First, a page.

In the section entitled “Apostrophe to the Ocean” on page 364, Byron does his best to explain the overwhelming power and justice of the ocean. While he acknowledges his inability to fully describe these characteristics, he also proclaims the truth of his statements. He writes, “ . . . I steal / From all I may be, or have been before, / To mingle with the Universe, and feel / What I can ne’er express, yet can not all conceal” (lines 1599-1602). He describes leaving behind his previous self—somewhat like shedding a skin—and looking with honesty at the truth of things or the things which cannot be concealed. He writes of facts that cannot be hidden either through intentional disguises or through a lack of appropriate words.
Byron appears to be rejecting the falseness of men, the claims of human dominance, and the façade of civilization. Byron looks at the works of men that were designed to conquer lesser things and sees failure and pretence. He writes, “Ten thousand fleets sweep over thee in vain; / Man marks the earth with ruin—his control / Stops with the shore” (lines 1604-1606). Byron acknowledges activities of humans such as deforestation and mining to create cities do indeed change the shape and workings of the earth, but he notes that nothing man has built can yet conquer the sea. The ships men build traverse the ocean “in vain”. Ships can cross the sea but not change it. The moment ships pass, the ocean wipes away all traces of their passage. Even more interesting is the fact that men build ships around the demands of the sea. Humans bow to the demands of the ocean when designing the shape of the hull or the on board equipment. The ocean gives no quarter—its demands and characteristics are omnipotent even as humanity changes forms around it. For example, “in all time, / Calm or convulsed—in breeze, or gale, or storm, / Icing the pole, or in the torrid clime / Dark-heaving;--boundless, endless, and sublime— / The image of Eternity—the throne / Of the Invisible; even from out thy slime / The monsters of the deep are made; each zone / Obeys thee” (lines 1640-1647). In these descriptions, the form and appearance of the ocean may change with the weather, but the ocean always wins out over creatures formed from the deep. This segment could be read as if Byron references the birth of man from evolutionary changes in the ocean; in which case, we would be the monsters “[marking] the earth with ruin”. Or, Byron could simply refer to all the animals and plants subject to the raging seas and icy temperatures. Regardless, the ocean controls everything around it.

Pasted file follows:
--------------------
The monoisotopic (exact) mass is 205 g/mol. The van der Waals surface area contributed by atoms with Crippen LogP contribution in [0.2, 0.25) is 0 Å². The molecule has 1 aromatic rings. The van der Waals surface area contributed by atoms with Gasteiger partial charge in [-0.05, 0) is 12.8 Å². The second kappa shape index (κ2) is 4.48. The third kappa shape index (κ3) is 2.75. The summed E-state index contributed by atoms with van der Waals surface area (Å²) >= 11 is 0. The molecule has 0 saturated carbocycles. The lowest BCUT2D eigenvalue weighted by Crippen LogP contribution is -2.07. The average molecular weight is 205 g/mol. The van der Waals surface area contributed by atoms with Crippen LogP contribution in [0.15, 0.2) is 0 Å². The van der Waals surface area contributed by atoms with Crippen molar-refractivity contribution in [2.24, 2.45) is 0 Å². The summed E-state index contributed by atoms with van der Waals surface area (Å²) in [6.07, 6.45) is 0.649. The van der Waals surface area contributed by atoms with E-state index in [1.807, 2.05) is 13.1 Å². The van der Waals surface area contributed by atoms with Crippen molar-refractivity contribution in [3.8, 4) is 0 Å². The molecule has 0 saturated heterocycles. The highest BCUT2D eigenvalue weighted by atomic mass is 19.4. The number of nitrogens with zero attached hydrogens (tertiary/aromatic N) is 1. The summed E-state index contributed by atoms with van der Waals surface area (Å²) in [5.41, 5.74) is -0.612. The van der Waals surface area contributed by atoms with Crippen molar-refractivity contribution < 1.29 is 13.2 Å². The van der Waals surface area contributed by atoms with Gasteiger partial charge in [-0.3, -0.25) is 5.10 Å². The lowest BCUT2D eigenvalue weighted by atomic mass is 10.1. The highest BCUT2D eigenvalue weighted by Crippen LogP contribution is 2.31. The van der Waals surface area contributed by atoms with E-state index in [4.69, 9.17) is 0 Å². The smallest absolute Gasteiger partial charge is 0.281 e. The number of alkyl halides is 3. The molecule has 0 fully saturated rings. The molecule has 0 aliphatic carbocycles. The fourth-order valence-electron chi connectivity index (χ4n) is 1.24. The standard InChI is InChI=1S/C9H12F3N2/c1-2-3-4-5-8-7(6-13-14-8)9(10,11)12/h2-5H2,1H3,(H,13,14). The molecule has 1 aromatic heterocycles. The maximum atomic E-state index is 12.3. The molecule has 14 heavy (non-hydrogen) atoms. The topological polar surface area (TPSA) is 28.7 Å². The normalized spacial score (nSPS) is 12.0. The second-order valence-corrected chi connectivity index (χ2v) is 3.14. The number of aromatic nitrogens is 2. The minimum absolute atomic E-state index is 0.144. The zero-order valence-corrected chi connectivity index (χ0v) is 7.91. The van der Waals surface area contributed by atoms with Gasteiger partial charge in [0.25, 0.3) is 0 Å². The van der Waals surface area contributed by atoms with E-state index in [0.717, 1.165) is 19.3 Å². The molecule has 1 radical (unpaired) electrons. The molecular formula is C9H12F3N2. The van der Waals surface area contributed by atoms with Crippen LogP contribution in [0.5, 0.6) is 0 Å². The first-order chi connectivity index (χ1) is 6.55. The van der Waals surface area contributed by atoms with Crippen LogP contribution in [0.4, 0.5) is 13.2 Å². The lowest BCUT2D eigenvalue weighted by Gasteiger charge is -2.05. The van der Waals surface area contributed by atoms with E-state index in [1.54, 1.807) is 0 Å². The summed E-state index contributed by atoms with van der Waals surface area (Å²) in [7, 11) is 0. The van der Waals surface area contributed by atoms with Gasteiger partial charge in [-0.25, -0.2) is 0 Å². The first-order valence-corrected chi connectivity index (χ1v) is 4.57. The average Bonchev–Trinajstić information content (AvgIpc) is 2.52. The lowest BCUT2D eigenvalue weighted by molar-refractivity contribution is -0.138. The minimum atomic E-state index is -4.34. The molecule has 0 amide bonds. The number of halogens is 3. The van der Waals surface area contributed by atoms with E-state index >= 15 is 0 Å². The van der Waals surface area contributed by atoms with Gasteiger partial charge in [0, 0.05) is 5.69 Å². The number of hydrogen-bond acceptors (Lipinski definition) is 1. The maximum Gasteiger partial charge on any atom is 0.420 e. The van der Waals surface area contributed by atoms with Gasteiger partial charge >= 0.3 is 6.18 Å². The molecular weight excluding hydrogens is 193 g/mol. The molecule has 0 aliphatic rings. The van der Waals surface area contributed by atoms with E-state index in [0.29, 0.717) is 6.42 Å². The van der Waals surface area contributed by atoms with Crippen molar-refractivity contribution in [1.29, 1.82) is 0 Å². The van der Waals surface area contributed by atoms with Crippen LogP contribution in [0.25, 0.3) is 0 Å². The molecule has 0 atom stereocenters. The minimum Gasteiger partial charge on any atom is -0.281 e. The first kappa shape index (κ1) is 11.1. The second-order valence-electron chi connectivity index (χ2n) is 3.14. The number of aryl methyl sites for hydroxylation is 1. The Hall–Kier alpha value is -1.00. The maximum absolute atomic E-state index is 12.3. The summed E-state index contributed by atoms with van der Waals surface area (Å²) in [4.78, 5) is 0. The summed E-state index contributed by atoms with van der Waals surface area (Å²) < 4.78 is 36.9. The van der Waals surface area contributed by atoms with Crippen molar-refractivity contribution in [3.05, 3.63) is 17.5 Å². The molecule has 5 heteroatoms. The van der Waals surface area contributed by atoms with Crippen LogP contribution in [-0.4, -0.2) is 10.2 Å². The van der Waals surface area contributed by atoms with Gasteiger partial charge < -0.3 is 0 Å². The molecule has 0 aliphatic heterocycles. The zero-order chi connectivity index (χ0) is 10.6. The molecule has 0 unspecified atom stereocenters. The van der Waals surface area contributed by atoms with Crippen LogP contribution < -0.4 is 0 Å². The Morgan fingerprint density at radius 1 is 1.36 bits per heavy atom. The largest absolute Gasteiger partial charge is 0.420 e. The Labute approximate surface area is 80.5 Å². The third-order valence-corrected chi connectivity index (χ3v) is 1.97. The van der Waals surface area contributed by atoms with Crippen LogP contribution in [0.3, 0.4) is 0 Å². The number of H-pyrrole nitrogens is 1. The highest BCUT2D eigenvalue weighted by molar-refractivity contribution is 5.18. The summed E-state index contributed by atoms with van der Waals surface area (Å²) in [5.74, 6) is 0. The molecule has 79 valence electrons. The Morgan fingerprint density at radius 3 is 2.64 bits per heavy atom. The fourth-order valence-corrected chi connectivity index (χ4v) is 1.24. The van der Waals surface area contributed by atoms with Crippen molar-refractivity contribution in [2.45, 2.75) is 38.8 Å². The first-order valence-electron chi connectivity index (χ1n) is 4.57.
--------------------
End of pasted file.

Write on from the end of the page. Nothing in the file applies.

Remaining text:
Byron further comments on the ocean’s supremacy by stating, “upon thy watery plain / The wrecks are all thy deed, nor doth remain / A shadow of man’s revenge, save his own, / When for a moment, like a drop of rain, / He sinks into thy depths with bubbling groan, / Without a grave, unknell’d, uncoffin’d, and unknown” (lines 1606-1611). Usually, the grave marker, coffin, and bells would all represent celebration, reverence, and respect for a life well lived or for a man/woman well loved or well respected. Here, the sunken ships as well as their captains receive none of these common observances. And yet, this lack seems to complete Byron’s observations in a just manner. Byron begins this section detailing the lack of respect and reverence humanity shows for the earth. The earth and its creatures suffer endless abuses at the hands of humanity. It seems only fitting that humanity experiences the same in the embrace of the ocean. Ultimately, Byron shows not only the ocean’s infinite power over man but also the ocean’s ability to enact justice for the abuses nature suffers.